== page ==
This tool let's you pack a bunch of files into a user-friendly MSI installer, including GUI, silent install, repair, windows registry editing and Start menu customizations.
WiX is a bunch of cool ideas. The first one goes with the each tools names. There's Heat, Candle and Light. They act as preprocessor, linker and compiler. So no matter whether you know everything about compilers, or you always left it to the IDE - tools seem friendly from the very first look.
As name says it, the spine of the toolset is XML. To turn on the heat, developer needs to specify files to install, user interface, user interactions, install steps, resources and custom actions. All this lands in one or more XML documents following provided XML Schemas.
Microsoft Visual Studio users are lucky, as there's GUI in VS that hides WiX to some extent. However I'm not sure how much flexible it is, i.e. how far can you go without having to manually edit XMLs. I was working on plain XML file in Eclipse IDE. Thanks to XSD Eclipse was able to provide content assist. This saved me from many typo-like bugs and helped find right tags faster, than by looking at the docs.
The installer to build had some requirements. It had to be good-looking, native user experience. Some 3rd-party artifacts needed to be installed in the system as well: a dll, another product msi, and an exe to invoke in install time.
Installers are typically wizards, built of couple of pages. WiX provides several default pages for standard operations. They're easily customizable with some space for branding. Unfortunately some predefined pages look bad. For example features selection dialog uses ugly drop-downs, rather than checkboxes. Maybe it's useful in some scenarios, but for 99% cases they're confusing.
Those not happy with default GUIs can implement their own by putting basic widgets (Button, Text, Label) together. All in XML. That's a bit of work for a beginner who previously built GUIs only in HTML or Java. There are also little caveats here and there, that can turn simple changes into a whole day of work. For example, there's no support for transparent background in checkboxes, or background color is different on various Windows versions. So good luck, if you're planning for many customizations.
Overall, user interface looks nice. It's simple, minimal, doesn't hurt an eye. But at the same time, it's not something impressive, not eye catching.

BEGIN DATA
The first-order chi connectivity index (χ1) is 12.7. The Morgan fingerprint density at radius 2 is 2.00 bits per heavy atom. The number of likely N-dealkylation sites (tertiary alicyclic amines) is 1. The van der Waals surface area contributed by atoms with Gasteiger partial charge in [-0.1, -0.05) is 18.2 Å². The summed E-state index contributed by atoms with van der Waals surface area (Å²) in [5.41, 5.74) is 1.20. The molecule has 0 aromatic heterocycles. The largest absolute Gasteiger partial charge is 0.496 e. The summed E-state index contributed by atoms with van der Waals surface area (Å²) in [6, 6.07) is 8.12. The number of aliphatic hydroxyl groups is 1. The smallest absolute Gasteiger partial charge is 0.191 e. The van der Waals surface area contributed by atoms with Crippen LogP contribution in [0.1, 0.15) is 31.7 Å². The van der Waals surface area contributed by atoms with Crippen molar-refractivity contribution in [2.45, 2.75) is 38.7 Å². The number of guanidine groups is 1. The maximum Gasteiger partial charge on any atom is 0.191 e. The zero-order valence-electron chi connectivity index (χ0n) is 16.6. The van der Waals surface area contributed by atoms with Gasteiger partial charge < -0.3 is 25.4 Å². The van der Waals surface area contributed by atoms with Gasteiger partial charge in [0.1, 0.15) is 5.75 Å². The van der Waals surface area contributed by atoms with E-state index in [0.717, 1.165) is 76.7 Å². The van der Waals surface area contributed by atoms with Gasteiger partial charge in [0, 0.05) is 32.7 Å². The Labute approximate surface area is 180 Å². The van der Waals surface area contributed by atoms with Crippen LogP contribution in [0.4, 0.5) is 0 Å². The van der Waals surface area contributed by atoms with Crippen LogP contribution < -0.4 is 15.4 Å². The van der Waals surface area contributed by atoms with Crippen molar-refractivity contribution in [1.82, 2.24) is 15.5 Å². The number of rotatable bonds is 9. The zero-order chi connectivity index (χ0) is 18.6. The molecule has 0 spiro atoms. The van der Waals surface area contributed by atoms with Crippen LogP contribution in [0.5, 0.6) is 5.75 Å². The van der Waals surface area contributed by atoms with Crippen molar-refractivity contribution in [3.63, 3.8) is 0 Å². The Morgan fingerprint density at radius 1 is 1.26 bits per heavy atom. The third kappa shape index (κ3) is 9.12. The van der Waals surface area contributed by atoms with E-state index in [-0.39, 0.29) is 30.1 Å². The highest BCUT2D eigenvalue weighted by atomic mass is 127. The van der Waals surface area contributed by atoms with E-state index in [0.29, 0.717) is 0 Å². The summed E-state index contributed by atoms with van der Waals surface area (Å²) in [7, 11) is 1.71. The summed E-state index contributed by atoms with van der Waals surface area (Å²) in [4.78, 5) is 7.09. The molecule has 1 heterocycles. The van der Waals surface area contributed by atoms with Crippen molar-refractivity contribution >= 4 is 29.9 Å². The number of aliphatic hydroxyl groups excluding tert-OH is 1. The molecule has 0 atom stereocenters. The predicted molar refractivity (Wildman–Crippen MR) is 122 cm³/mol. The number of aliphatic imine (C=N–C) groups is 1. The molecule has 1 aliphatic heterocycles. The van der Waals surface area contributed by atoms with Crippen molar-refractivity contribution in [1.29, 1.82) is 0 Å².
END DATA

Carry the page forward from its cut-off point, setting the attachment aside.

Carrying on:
Installing 3rd party stuff
It's very simple to invoke any system command from WIX. If system command is not enough, then a DLL or VB script can be called as well. Unfortunately it get's more complicated starting with Windows Vista and Windows 7. They have UAC (User Account Control) which denies pretty much all activity that was not explicitly accepted by user - e.g. blocks write access in some areas, disallows some programs. This is not really WIX issue, but being closely coupled to underlying MSI technology, WIX exposes some difficulties that we usually don't want to see or understand. So, any custom action (e.g. custom command invocation), that requires UAC signoff (or "privileges elevation") must be ran deferred. So in fact, it will be ran separately after the installer. Unfortunately deferred command does not see any properties or variables set during install process. So for example, if you want to remove extra files on uninstall, you need to think about communication mechanism, that will tell remove command the location to be removed and then run remove command deferred. That's much more than "rm -rf $DIR". The advantage is that you decide what privileges are used for which step (it's not so obvious with other 'advanced' tools).
When installing the files, MSI maintains extra bookkeeping for rollback support. Unfortunately this is quite time consuming. In our case, whole application was 500M which meant extra precious minutes of installation time (and first impression) only for ability to click "Cancel"/"Repair". Disabling this bookkeeping is supported only in more recent MSI versions. This makes MSI technology look very bad when compared to any Archive/ZIP-based installers. The good side is, that latest MSI (e.g. included in Win7) is pretty fast, and it's only Windows XP where things are slow. During uninstall, naturally, only the installed files are removed. This is usually advantage, but if application generates any files, like cache, or stores files in many locations, then we want that removed as well. There's no out-of-the-box "remove dir" functionality.
MSI supports updates. Update can replace particular files in install. This time, our tool was managing updates by itself and there was no easy way to automatically map those updates to certain files. So we didn't use this functionality.
That's pretty much my first top five thoughts about WIX. At the end, it's also worth mentioning the community. WIX has extremely lively forum. Only rare questions pass without an answer. Unfortunately not many people make an effort to dig a bit into archives, so many basic questions get asked all the time.
I've got some other installer tooling to blog about as well. So for next entry, I need to decide whether to get deeper into WIX or give an overview of it's alternative. Don't hesitate to comment, if you'd like to hear anything in particular about WIX.